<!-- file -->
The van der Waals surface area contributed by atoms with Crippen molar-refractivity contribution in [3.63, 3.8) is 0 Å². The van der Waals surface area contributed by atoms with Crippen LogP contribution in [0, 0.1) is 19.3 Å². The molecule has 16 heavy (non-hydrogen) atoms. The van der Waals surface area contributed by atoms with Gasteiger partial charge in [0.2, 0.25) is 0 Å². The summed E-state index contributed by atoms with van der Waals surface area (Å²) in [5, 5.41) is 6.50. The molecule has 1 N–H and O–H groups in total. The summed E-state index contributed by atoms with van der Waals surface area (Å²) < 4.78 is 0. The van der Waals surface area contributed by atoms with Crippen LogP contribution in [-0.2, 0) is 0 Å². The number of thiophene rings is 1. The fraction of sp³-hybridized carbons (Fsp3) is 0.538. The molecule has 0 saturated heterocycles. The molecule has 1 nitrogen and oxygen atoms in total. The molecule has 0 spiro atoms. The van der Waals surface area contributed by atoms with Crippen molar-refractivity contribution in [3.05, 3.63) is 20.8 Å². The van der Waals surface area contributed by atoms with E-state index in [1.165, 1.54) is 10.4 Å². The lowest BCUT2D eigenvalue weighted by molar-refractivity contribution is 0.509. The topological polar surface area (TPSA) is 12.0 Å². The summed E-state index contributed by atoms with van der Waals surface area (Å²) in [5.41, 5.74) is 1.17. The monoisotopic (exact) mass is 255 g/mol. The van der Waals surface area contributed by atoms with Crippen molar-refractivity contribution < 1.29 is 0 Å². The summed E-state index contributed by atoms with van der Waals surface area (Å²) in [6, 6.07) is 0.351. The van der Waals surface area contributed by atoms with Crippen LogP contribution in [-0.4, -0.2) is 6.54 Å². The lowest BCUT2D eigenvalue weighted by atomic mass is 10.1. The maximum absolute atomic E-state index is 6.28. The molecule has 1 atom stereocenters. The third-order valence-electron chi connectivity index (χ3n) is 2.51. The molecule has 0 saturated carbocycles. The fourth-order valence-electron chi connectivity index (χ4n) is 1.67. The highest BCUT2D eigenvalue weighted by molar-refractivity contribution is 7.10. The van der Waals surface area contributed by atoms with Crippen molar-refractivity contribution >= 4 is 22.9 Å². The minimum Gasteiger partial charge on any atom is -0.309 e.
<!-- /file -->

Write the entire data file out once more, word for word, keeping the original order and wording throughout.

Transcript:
The van der Waals surface area contributed by atoms with Crippen molar-refractivity contribution in [3.63, 3.8) is 0 Å². The van der Waals surface area contributed by atoms with Crippen LogP contribution in [0, 0.1) is 19.3 Å². The molecule has 16 heavy (non-hydrogen) atoms. The van der Waals surface area contributed by atoms with Gasteiger partial charge in [0.2, 0.25) is 0 Å². The summed E-state index contributed by atoms with van der Waals surface area (Å²) in [5, 5.41) is 6.50. The molecule has 1 N–H and O–H groups in total. The summed E-state index contributed by atoms with van der Waals surface area (Å²) < 4.78 is 0. The van der Waals surface area contributed by atoms with Crippen LogP contribution in [-0.2, 0) is 0 Å². The number of thiophene rings is 1. The fraction of sp³-hybridized carbons (Fsp3) is 0.538. The molecule has 0 saturated heterocycles. The molecule has 1 nitrogen and oxygen atoms in total. The molecule has 0 spiro atoms. The van der Waals surface area contributed by atoms with Crippen molar-refractivity contribution in [3.05, 3.63) is 20.8 Å². The van der Waals surface area contributed by atoms with E-state index in [1.165, 1.54) is 10.4 Å². The lowest BCUT2D eigenvalue weighted by molar-refractivity contribution is 0.509. The topological polar surface area (TPSA) is 12.0 Å². The summed E-state index contributed by atoms with van der Waals surface area (Å²) in [5.41, 5.74) is 1.17. The monoisotopic (exact) mass is 255 g/mol. The van der Waals surface area contributed by atoms with Crippen molar-refractivity contribution < 1.29 is 0 Å². The summed E-state index contributed by atoms with van der Waals surface area (Å²) in [6, 6.07) is 0.351. The van der Waals surface area contributed by atoms with Crippen LogP contribution in [-0.4, -0.2) is 6.54 Å². The lowest BCUT2D eigenvalue weighted by atomic mass is 10.1. The maximum absolute atomic E-state index is 6.28. The molecule has 1 atom stereocenters. The third-order valence-electron chi connectivity index (χ3n) is 2.51. The molecule has 0 saturated carbocycles. The fourth-order valence-electron chi connectivity index (χ4n) is 1.67. The highest BCUT2D eigenvalue weighted by molar-refractivity contribution is 7.10. The van der Waals surface area contributed by atoms with Crippen molar-refractivity contribution >= 4 is 22.9 Å². The minimum Gasteiger partial charge on any atom is -0.309 e.